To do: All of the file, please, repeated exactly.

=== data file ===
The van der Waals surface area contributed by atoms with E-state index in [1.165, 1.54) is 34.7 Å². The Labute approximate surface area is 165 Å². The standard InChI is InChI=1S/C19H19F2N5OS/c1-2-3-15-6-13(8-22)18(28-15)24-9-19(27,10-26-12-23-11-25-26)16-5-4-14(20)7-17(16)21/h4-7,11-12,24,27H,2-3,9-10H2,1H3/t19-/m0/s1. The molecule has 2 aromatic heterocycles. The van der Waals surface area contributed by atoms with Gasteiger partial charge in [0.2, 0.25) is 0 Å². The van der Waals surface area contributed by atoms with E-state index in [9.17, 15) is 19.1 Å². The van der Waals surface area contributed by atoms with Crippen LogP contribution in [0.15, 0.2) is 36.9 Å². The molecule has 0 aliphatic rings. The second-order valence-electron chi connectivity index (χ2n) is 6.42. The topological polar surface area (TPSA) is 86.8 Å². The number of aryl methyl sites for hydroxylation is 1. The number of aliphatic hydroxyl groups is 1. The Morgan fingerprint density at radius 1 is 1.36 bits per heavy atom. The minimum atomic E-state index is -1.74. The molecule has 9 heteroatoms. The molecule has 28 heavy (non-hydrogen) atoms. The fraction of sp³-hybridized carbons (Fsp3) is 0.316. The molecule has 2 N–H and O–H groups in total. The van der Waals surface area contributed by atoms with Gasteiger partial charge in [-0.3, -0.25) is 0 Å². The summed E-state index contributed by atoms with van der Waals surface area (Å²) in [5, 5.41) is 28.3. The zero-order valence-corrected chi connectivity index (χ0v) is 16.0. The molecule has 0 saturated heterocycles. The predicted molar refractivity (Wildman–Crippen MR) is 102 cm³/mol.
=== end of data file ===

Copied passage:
The van der Waals surface area contributed by atoms with E-state index in [1.165, 1.54) is 34.7 Å². The Labute approximate surface area is 165 Å². The standard InChI is InChI=1S/C19H19F2N5OS/c1-2-3-15-6-13(8-22)18(28-15)24-9-19(27,10-26-12-23-11-25-26)16-5-4-14(20)7-17(16)21/h4-7,11-12,24,27H,2-3,9-10H2,1H3/t19-/m0/s1. The molecule has 2 aromatic heterocycles. The van der Waals surface area contributed by atoms with Gasteiger partial charge in [0.2, 0.25) is 0 Å². The van der Waals surface area contributed by atoms with E-state index in [9.17, 15) is 19.1 Å². The van der Waals surface area contributed by atoms with Crippen LogP contribution in [0.15, 0.2) is 36.9 Å². The molecule has 0 aliphatic rings. The second-order valence-electron chi connectivity index (χ2n) is 6.42. The topological polar surface area (TPSA) is 86.8 Å². The number of aryl methyl sites for hydroxylation is 1. The number of aliphatic hydroxyl groups is 1. The Morgan fingerprint density at radius 1 is 1.36 bits per heavy atom. The minimum atomic E-state index is -1.74. The molecule has 9 heteroatoms. The molecule has 28 heavy (non-hydrogen) atoms. The fraction of sp³-hybridized carbons (Fsp3) is 0.316. The molecule has 2 N–H and O–H groups in total. The van der Waals surface area contributed by atoms with Gasteiger partial charge in [-0.3, -0.25) is 0 Å². The summed E-state index contributed by atoms with van der Waals surface area (Å²) in [5, 5.41) is 28.3. The zero-order valence-corrected chi connectivity index (χ0v) is 16.0. The molecule has 0 saturated heterocycles. The predicted molar refractivity (Wildman–Crippen MR) is 102 cm³/mol.